Comments: FDIC has such authority. Congressional action continues on proposed financial services modernization legislation.

    Matter: Congress may wish to provide the Federal Deposit Insurance Corporation (FDIC) with necessary authority to protect the deposit insurance funds.

  4. Status: Closed - Implemented

    Comments: The Gramm-Leach-Bliley Act, enacted in November 1999, explicitly provided for functional regulation of specific activities by specific agencies who specialize in supervising those types of activities. The law instructs financial services regulators to rely on one another's work to minimize regulatory burden and ensure consistent supervision of similar activities, with minimal regard for the type of entity that carries them out.

    Matter: Congress may wish to incorporate mechanisms to help ensure consistent oversight and reduce regulatory burden.

  5. Status: Closed - Implemented

    Comments: The Gramm-Leach-Bliley Act, enacted in November 1999, included the concept of functional regulation to minimize regulatory burden and ensure consistent supervision of similar activities. The functional regulation provision activities require that the federal regulators cooperate to share information and minimize regulatory burden. In July 2010, the Dodd-Frank Wall Street Reform Act was enacted which created the Financial Stability Oversight Council to enhance coordination and cooperation among the regulators. This body has played a key role in coordinating regulations and requires certain rulemaking via the Council. The act also created an office of Financial Research that should enhance regulators off-site monitoring of financial markets. Moreover, it consolidated aspects of consumer protection oversight into the Bureau of Consumer Financial Protection. This current regulatory framework has addressed the spirit of the recommendation which is to enhance the level of coordination and cooperation among bank regulators. Therefore, we are closing this recommendation.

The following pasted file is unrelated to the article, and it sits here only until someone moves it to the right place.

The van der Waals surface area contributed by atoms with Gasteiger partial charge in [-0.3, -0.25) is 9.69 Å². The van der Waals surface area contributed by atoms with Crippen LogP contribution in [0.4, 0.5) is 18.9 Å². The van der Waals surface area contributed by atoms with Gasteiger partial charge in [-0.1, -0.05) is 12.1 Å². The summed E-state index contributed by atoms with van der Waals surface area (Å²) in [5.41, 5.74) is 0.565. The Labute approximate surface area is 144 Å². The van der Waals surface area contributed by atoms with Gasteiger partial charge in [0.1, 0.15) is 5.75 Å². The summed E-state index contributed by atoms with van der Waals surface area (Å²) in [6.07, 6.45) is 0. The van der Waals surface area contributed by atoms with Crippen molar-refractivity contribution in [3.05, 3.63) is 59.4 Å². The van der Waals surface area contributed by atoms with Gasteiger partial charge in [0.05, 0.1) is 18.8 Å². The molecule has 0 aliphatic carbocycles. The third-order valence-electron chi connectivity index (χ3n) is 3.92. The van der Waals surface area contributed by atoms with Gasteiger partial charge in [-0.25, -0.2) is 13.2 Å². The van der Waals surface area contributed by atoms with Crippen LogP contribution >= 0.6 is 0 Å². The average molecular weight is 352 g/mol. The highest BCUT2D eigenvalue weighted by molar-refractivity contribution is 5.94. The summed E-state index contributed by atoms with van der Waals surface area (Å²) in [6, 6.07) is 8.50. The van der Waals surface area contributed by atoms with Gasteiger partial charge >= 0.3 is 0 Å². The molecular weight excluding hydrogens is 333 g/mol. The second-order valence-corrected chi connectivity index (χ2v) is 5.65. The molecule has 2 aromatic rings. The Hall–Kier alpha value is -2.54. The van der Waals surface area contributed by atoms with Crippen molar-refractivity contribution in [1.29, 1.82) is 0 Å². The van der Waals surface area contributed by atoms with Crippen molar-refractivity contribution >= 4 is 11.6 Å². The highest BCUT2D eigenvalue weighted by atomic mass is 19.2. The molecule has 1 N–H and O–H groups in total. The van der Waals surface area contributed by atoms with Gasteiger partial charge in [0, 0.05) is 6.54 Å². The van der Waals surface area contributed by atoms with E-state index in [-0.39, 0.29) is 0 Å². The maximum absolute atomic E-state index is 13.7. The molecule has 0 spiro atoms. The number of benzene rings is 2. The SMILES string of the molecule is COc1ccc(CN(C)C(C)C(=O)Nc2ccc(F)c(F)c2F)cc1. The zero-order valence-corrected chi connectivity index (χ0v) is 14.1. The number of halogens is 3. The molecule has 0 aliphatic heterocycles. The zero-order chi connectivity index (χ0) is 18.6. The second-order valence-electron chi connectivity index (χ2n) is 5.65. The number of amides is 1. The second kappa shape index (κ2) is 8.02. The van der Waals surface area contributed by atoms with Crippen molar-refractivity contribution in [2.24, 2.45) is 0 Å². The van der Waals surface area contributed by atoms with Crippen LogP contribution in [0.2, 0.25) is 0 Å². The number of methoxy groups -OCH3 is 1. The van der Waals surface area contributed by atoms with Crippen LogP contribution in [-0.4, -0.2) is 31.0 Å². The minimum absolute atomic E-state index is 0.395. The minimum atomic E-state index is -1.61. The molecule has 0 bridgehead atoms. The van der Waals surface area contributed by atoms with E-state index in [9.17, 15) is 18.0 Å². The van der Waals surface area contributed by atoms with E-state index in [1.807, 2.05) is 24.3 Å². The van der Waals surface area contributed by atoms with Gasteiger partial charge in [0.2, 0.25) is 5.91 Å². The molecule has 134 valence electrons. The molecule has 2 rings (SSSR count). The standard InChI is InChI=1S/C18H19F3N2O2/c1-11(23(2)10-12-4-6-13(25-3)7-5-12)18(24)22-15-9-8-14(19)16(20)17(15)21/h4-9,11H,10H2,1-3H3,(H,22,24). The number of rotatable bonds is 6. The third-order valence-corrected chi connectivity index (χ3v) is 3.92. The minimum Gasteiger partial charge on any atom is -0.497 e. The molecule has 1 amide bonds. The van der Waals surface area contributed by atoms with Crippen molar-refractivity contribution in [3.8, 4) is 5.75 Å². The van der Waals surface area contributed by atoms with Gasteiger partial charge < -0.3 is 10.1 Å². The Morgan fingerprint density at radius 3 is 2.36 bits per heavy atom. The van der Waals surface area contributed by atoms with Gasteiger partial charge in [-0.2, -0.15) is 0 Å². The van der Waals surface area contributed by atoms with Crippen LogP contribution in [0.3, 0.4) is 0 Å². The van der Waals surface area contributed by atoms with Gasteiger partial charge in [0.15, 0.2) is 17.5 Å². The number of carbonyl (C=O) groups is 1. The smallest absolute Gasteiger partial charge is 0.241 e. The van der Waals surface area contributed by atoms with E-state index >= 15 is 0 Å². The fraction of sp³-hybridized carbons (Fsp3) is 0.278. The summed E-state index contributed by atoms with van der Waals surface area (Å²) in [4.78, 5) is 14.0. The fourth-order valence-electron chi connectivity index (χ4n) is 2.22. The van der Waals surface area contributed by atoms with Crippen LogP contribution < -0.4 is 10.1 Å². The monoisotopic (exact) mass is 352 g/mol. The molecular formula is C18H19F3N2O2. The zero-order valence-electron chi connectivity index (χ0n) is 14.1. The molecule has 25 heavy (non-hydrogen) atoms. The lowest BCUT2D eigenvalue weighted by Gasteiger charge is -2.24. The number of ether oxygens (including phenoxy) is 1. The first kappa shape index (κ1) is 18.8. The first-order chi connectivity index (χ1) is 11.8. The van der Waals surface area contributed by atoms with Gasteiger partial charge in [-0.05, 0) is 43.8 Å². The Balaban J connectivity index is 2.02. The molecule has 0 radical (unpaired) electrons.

Matter: Should Congress decide to continue to have more than one primary federal bank regulator, it should incorporate the mechanisms to enhance their cooperation and coordination and reduce burden, this should include: (1) expanding the current mandate of the Federal Financial Institution Examination Council (FFIEC) to ensure consistency in rulemaking for similar activities as well as consistency in examinations; (2) assigning specific rulemaking authority in statute to a single agency, as has been done in the past when the Federal Reserve was given statutory authority to issue rules for several consumer protection regulations that are enforced by all of the bank regulators; (3) requiring enhanced cooperation between examiners and banks' external auditors; and (4) requiring enhanced off-site monitoring to better plan and target examinations, as well as to identify and raise supervisory concerns at an earlier stage.